“Do you want to meet me at Back-to-School Night or go together?” I asked my spouse.
He stopped to think, I know he did. After all, he has heard that question for 17 years, ten in which we had three kids in two different schools with two (but never three due to perfectly-planned parenthood) different Back-to-School Nights.
But alas, there are no more Back-to-School Nights for us to attend.
All-in-all, I’ve been to 39 Back-to-School Nights. That’s three kids, thirteen a piece from kindergarten through senior year. And I never missed a single one. Now, I did have to cut a class here and there because when you have two kids in one place, it’s logistically impossible to be in two places at one time.
And that’s when I’d make up the color-coded schedule and determine which parent would visit which class. I’d always take the less academic and more fun slots, leaving my erudite spouse to contend with the AP and Honors classes. I chose according to which teachers I liked best and pretended that I was giving my spouse the cream of the crop. But for his intents and purposes, I was.
My spouse and I attended Back-to-School Night for different reasons. He would go with pen and paper, jotting down homework assignments and class curriculums. He would take notes about teaching styles, grading policies and test schedules. He’d then come home and ask Max why he hadn’t studied for the Statistics test scheduled for the next morning, to which Max would always respond, “I did.”
I, on the other hand, saw Back-to-School Night primarily as a social event. I’d hang out at the PTSO table, after half-grudgingly writing the $15.00 check for membership dues. Shouldn’t people who give their time be exempt from giving money? I’d ask. Then I’d visit Barbara Ostroth at the League of Women Voters table, buy a T-shirt from the current class president and scurry from class-to-class, chatting with parents in the hallways before squishing into a too-small desk with an attached chair in the next classroom on my list.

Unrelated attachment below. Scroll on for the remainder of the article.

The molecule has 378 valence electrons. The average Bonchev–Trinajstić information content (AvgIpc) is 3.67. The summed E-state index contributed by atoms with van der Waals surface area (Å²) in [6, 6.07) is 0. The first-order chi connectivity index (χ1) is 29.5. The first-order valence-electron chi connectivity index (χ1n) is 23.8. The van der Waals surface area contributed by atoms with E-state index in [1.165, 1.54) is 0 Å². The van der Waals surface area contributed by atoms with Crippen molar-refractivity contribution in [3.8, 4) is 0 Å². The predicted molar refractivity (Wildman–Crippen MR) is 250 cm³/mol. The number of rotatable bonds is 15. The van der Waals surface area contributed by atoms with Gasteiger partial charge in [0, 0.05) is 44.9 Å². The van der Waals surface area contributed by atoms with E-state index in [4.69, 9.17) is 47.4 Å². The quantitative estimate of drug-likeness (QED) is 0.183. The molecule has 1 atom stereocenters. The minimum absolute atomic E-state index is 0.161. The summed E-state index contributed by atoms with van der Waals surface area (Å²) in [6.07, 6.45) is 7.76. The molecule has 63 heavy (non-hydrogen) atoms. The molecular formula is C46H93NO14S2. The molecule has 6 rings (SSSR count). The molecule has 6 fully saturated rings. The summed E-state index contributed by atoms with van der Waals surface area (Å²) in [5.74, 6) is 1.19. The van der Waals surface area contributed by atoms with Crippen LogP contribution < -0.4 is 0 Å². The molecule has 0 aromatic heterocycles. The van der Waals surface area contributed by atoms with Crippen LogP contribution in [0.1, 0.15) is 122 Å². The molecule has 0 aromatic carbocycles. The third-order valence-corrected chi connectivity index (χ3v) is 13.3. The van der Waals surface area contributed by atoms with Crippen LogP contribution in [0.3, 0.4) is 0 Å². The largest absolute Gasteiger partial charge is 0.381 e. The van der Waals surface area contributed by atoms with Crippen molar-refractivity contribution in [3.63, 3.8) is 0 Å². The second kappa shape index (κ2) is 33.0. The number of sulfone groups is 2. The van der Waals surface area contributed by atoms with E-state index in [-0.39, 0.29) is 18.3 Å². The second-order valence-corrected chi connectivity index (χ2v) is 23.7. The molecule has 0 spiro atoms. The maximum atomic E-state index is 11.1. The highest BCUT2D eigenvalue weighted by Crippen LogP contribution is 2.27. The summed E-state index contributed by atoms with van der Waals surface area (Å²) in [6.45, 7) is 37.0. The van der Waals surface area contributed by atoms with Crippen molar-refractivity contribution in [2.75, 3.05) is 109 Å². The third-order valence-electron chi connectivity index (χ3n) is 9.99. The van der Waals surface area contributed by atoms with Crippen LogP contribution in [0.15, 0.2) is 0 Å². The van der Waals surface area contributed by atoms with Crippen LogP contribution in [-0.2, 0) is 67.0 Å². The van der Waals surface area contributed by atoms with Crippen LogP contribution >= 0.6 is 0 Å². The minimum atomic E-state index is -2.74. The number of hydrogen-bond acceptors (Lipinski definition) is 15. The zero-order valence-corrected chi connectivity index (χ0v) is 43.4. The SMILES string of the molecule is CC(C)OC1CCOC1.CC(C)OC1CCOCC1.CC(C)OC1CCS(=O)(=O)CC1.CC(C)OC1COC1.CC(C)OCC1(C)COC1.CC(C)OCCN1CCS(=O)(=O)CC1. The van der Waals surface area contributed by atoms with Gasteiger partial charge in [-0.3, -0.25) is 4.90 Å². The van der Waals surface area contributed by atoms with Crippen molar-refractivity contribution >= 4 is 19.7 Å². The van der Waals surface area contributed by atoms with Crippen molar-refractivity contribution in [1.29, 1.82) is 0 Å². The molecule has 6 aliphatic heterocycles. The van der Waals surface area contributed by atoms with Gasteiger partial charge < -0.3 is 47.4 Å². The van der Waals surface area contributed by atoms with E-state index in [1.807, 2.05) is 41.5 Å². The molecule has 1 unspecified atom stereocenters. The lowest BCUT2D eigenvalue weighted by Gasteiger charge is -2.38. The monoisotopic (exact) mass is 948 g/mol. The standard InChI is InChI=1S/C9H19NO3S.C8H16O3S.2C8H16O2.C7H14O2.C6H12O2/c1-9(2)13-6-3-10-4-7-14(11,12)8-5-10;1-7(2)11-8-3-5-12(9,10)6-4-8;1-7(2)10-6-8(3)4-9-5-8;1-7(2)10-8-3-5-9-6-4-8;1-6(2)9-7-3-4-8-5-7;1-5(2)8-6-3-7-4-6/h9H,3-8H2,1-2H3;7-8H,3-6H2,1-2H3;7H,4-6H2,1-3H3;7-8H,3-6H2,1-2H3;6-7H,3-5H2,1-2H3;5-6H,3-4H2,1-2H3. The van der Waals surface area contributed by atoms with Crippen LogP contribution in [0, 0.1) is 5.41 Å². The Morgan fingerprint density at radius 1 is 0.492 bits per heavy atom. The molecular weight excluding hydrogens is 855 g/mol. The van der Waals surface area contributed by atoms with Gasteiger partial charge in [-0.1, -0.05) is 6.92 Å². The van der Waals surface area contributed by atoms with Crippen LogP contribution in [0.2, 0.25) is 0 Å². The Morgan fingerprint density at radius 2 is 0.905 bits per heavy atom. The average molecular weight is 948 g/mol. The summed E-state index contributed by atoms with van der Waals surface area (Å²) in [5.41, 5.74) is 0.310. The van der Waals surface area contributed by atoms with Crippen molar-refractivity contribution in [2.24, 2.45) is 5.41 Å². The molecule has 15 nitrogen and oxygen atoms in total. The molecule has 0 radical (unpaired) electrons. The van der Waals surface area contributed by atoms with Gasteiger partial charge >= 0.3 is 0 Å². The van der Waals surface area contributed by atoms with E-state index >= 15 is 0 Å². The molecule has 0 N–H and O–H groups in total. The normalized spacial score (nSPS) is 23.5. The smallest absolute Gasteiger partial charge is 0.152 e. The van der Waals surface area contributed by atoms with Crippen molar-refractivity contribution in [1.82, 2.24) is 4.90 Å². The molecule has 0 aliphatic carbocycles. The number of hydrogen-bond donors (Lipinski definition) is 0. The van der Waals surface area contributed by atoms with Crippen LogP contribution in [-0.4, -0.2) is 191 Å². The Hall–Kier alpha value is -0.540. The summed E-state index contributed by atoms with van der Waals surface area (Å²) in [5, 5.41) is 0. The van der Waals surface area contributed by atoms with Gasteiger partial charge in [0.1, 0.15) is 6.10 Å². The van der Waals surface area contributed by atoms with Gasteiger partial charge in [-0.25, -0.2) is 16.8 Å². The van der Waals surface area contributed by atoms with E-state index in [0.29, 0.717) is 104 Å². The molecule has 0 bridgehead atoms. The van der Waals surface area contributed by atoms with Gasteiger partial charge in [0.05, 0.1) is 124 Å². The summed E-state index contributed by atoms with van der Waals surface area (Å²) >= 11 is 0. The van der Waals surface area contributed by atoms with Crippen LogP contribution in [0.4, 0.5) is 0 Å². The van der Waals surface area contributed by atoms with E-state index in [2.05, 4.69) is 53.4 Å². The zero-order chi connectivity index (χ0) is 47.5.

My jaded friends have argued that Back-to-School Night is a waste of time. After all, you’re not supposed to talk specifically about your kid, and if you can’t talk about your own kid, why bother going?
But parents are masters at worming their way into teachers’ personal space. Seconds before the 15-minute bell rings and Principal Heck announces over the PA system that it’s time to move on to 3rd Period class, the sliest of parents start inching their way toward the front of the room, eyeing each other warily as they position themselves to pounce on the poor teacher who dreads this night second only to parent-teacher conferences.
“I’m Freddy’s mother!”
“Oh, Freddy,” the teacher deadpans in reply.
“How’s Freddy doing?”
“Well, maybe we should schedule a meeting,” the teacher says.
“Why? He’s doing all his homework. Freddy’s a good student…”
“Hi! I’m Lucy’s dad.”
Lucy’s dad extends an arm across the body of the devastated Freddy’s mother to shake the teacher’s hand.
“Lucy. You know Lucy, pretty girl. Long brown hair. Honors student…”
“So, has Jamal been coming to class?”
“Are you the teacher who gave my Tanya a D on her essay?”
I chuckle and head to my next class.
I like to talk about my kids as much as the next guy, but I’m a rule-follower and would hate someone writing a blog about my indiscretions. So, I just always stuck to throwing out randomly inappropriate comments during class that could pertain as much to Melissa as to Marcus as to my very own Molly.
Back-to-School Night seems to always land on either the rainiest or the hottest September day on record. And despite our clear calendars and best laid plans, babysitters would cancel, supplies would be needed for a last-minute science project or our cheerleader would need a ride home from practice. My spouse always, always got a late-breaking story he had to cover and I’d get a late-breaking car pool to drive. Inevitably, we’d arrive at Back-to-School Night frazzled and frantic and full of disdain.
Tonight is Back-to-School Night at Teaneck High School. When I saw the sign in front of the school I felt a little tug at my heart. Now don’t get me wrong, I’m not unhappy about staying home and cleaning the bathroom for tomorrow night’s Book Club. But now that I have three kids in three different time zones, I must admit, I do kind of miss being able to visualize what my kids are doing and where they’re going to school. I’d love to be able to picture their classrooms and put a face to the names of their teachers. Or even know a name of a teacher. I’d like to walk through the same halls that they do, peek into their cafeterias and auditoriums and art rooms. And to hear first-hand how easy it is to get an A, and then wonder for the rest of the year, how it is my future collegiate-athlete son managed to work his way down to a B minus in gym class.